One would think that the action sequences and special effects might justify the price of a ticket, as surely they had in George Lucas’s "Star Wars" series or the earlier Indiana Jones films. But sadly in 2008, they no longer pack the same wallop. When in "Return of the Jedi" (1983) Mr. Lucas staged his magnificent chase scene in the forest with everyone riding rocket-powered sleds and missing trees by inches, most of us clutched our armrests in white-knuckled excitement. In "Crystal Skull," a deliberately similar chase through a rain forest in war-surplus military vehicles goes on too long for its own good. The only thing I clutched was my watch. Is the different reaction the audience’s fault? Perhaps. Yet after years of video games and movies inflated with computer-generated imaging and Dolby sound effects, audiences may be excused for losing interest in one more sequence of noisy, manic action. There may be another explanation. Perhaps the Spielberg-Lucas team has become tired of innovation and is content to repeat past triumphs.

The Soviets believe the crystal skull contains a power that will give them world domination. Professor Jones can decipher the codes and lead them to it. By a series of implausible plot twists, Indy tries to leave town but is brought back into the conflict by Mutt Williams (Shia LeBeouf), a teenage biker dressed in cap and leather jacket just like Marlon Brando’s in "The Wild One" (1953). Mutt will be his sidekick for the rest of the film. The spies kidnap Indy and bring him to a nuclear testing site in the desert. After locating a key clue in a top-secret warehouse, he escapes to a village whose central building is labeled "Atomic Café," the title of a documentary on nuclear war made in 1982. All the people in town are dummies-how fitting! "Howdy Doody," the series for children that lasted from 1947 to 1960, drones from the television in the living room of a cottage. When Indy hears a countdown over a public address system, he fears he may have wandered into the wrong place at the wrong time, but an atomic bomb can’t slow Indy down. It just makes him mad.

The race to the crystal skull is on. Indy and Mutt hop a cargo plane to South America, where they track down Indy’s old mentor, Professor Oxley (John Hurt), who seems completely bonkers, but can still read a map and natter away in lost Indian languages. Indy’s former fiancee, Marion Ravenwood (Karen Allen), runs into them (don’t ask) and joins the team. For a brief time, I thought this improbable reunion of old buddies would lead to some delicious comedy, but Oxley just rolls his eyes and mutters a lot, and Marion, after a few funny exchanges with her ex, simply fades into the background. She pilots an armored duck through the jungle, off a cliff and over a waterfall, but I thought Katharine Hepburn had more fun running the rapids in "The African Queen" (1951). All the while Irina Spalko (Cate Blanchett, looking emaciated in her drab gulag coveralls and Louise Brooks wig) chases them with her own band of merry but incompetent warriors. She puts the evil in evil empire, and in the process appears to be having more fun than the other actors. A few hostile Indians appear in the rain forest, looking as though they’d lost their way to a reunion of "Apocalypto" extras. Indy’s crowd eludes them, but the dastardly Russians take more definitive action. Of course. They are the villains.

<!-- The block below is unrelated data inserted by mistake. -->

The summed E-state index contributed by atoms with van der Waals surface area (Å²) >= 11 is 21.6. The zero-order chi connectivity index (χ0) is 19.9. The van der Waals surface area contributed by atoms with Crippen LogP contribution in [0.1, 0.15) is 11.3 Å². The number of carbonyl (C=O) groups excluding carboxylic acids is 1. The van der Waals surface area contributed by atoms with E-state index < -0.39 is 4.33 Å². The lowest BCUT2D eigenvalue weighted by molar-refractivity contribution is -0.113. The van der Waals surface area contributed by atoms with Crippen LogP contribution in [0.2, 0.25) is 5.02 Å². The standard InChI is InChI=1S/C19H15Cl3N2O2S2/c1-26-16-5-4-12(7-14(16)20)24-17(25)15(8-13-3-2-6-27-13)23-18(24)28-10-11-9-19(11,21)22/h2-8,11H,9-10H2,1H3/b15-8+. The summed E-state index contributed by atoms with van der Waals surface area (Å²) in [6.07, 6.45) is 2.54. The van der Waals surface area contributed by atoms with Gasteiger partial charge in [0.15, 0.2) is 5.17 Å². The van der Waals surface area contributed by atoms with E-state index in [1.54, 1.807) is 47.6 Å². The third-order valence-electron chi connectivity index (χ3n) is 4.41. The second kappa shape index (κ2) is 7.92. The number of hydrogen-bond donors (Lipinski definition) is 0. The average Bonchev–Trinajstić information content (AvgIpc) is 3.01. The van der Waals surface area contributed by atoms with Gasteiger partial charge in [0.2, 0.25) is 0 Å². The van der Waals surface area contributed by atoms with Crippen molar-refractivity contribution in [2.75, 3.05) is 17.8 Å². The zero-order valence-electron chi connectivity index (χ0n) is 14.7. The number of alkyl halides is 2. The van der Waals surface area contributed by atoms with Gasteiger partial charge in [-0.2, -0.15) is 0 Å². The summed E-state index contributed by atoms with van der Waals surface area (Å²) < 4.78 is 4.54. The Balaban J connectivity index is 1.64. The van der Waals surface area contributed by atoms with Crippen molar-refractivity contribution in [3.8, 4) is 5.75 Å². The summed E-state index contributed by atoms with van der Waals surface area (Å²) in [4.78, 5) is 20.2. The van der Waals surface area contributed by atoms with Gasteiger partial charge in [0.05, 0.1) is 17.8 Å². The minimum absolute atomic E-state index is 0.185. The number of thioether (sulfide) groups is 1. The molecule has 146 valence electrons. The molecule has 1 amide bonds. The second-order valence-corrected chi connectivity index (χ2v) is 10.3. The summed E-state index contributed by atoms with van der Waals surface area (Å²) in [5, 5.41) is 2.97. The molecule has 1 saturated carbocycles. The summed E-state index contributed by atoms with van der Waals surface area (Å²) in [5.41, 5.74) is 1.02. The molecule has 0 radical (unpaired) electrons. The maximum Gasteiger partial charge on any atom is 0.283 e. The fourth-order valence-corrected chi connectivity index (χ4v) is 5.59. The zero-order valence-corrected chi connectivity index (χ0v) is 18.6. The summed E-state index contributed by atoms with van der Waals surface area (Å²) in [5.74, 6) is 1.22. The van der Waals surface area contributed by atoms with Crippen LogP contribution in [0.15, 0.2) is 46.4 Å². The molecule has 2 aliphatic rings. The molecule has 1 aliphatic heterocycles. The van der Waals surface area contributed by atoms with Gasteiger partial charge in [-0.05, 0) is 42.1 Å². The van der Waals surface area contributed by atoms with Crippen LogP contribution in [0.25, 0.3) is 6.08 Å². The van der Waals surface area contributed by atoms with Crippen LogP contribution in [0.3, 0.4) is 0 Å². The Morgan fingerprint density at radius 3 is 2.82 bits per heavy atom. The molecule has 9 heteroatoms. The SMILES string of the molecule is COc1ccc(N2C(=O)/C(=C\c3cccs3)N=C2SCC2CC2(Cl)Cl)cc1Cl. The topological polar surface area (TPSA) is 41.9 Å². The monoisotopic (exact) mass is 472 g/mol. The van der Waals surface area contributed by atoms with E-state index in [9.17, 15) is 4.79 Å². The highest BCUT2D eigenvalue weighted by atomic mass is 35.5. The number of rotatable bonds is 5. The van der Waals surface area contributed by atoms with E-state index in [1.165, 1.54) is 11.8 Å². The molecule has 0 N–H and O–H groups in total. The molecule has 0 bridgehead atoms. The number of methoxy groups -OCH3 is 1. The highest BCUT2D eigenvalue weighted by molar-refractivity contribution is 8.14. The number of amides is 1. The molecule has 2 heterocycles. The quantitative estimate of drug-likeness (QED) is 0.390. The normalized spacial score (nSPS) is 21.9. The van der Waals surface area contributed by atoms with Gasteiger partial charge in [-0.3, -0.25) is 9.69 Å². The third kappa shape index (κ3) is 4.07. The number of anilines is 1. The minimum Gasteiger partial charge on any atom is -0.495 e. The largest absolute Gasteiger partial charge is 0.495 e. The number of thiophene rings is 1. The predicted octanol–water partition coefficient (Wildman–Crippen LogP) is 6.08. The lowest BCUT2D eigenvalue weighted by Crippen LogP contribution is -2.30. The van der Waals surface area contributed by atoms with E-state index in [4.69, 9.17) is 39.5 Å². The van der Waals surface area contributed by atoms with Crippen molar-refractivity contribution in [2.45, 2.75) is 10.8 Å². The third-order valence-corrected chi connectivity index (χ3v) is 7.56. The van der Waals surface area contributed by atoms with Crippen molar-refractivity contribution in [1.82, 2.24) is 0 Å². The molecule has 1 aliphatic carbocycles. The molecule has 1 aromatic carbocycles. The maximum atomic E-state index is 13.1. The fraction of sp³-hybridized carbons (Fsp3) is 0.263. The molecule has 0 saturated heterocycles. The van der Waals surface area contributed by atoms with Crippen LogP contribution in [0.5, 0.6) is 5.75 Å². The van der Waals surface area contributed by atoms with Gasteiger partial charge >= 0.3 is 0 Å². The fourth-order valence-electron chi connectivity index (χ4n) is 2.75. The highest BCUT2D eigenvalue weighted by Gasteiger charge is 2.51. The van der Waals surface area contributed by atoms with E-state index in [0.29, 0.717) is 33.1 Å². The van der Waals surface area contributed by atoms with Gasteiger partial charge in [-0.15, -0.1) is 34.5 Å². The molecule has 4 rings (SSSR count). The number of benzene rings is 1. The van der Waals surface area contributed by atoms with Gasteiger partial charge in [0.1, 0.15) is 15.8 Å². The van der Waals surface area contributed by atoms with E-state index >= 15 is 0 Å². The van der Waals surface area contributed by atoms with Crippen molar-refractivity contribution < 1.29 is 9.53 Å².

The action ends in the cave of the crystal skull. The gimmicks and gadgets are fine in their own way, but we’ve heard enough multi-ton doors slamming by this time. Irina finally has her epiphany about the meaning of the crystal skull in a scene that borrows heavily not only from Spielberg’s "Raiders of the Lost Ark" (1981), but also from his "E.T." (1982) and "Close Encounters of the Third Kind" (1977). All these clever references, allusions and borrowings from past films are surely highly entertaining for Spielberg fans. I for one found them a bit too slick and obvious. There is no difference of opinion at all on one point, however. The Spielberg-Lucas team has mastered the art of selling tickets to their fans.

Richard A. Blake, S.J., is professor of fine arts and co-director of the film studies program at Boston College in Chestnut Hill, Mass.

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Ed Doyle | 6/17/2008 - 3:39pm
Some themes in the picture brought to mind Ben Stein's discussion with Richard Dawkins (The God Delusion) about the origin of life in the documentary "Expelled". That is that there is a "higher intelligence" out there responsible for man's evolution; and don't call it God. In this light the movie adds support to those who wish to proclaim "God is Dead!"